If you ask Sarah Waterman about what foods to avoid while driving, her answer is simple—sort of. “I believe there are no ‘good’ or ‘bad’ foods, but there are ones we want to focus on,” she says. As a registered dietitian at Prime, Waterman knows this answer might be frustrating for drivers who want clear guidance on how to eat healthfully while on the road. Luckily, truck stops have begun offering more whole foods like the ones Waterman recommends.
You might have to search for them and bypass heavily processed “roller foods” such as hot dogs and Tornados, but don’t get too frustrated. Waterman says to stay focused and reach for fruit, carrots and celery, boiled eggs or cheese sticks instead of that bag of chips.
Even some packaged foods can be good options. Try looking at the ingredient list. If the list is short and easy to find, there’s a good chance you’ve snagged a healthful choice. “For example,” Waterman says, “Rx Bars list their ingredients on the front of the package. And it’s only a few things: dates, egg whites and almonds.” But if the product’s ingredient list is extensive or difficult to find on the packaging, this might be a flashing warning sign.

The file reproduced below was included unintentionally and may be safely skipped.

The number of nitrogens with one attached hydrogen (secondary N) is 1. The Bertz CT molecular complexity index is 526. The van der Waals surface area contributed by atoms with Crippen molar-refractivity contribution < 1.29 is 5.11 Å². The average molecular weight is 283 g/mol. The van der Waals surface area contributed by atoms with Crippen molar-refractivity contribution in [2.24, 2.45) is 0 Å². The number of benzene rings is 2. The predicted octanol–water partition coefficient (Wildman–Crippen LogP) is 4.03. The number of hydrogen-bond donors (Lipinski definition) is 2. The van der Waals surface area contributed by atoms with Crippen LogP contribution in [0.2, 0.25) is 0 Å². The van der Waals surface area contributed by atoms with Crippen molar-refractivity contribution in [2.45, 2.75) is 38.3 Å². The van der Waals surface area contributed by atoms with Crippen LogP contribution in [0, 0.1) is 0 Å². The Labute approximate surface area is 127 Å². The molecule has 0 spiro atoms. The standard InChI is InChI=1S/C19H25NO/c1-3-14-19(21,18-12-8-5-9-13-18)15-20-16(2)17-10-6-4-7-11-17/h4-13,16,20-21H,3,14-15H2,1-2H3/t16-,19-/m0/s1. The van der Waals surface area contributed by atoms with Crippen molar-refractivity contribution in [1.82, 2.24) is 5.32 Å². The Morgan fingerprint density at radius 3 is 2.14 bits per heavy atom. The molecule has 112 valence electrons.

Healthy eating has benefits beyond your physical well-being, Waterman says. It supports everything from balanced sleep to stress management. Driver Lorrie Knapp knows this firsthand. In 2019, she radically overhauled her diet and saw remarkable results. She now eats a plant-based diet with an emphasis on whole foods.
Knapp, who suffers from cardiovascular disease, made this change after a series of health challenges left her wondering how long she could continue driving her truck. Her doctor believed her disease had progressed so much that nothing could change it. Not willing to give up, Knapp got curious about plant-based eating when she saw a doctor discussing it on The Ellen Show. Inspired, Knapp switched her diet.
Since making the change, she’s lost more than 50 pounds and significantly reduced her BMI. Most importantly, she says, “Within two weeks of changing my diet, the pain I’d lived with for five years was gone.” She now stocks her truck with healthy staples like oatmeal, fruits, vegetables, potatoes, rice and beans. “It’s the easiest way to eat,” she says, “and the cheapest.” And most rewarding? “I’m 61 years old,” she says, “and I don’t feel like it at all.”
Lorrieís Vegetable Soup
2 cups onion, diced
2 cups celery, chopped
2 cups carrots, diced
Vegetable bouillon, to taste
1 head of cabbage, chopped
Pepper, to taste
Chopped kale (optional)
Chopped spinach (optional)
Lorrie puts all ingredients in her Instant Pot and cooks them on the “soup” setting. She then stores individual portions in her refrigerator. She often preps three times the amounts of veggies shown above; as she eats the soup, she continues adding extra vegetables to keep it full and satisfying.
See the article in the Prime Ways issue here on page 11!
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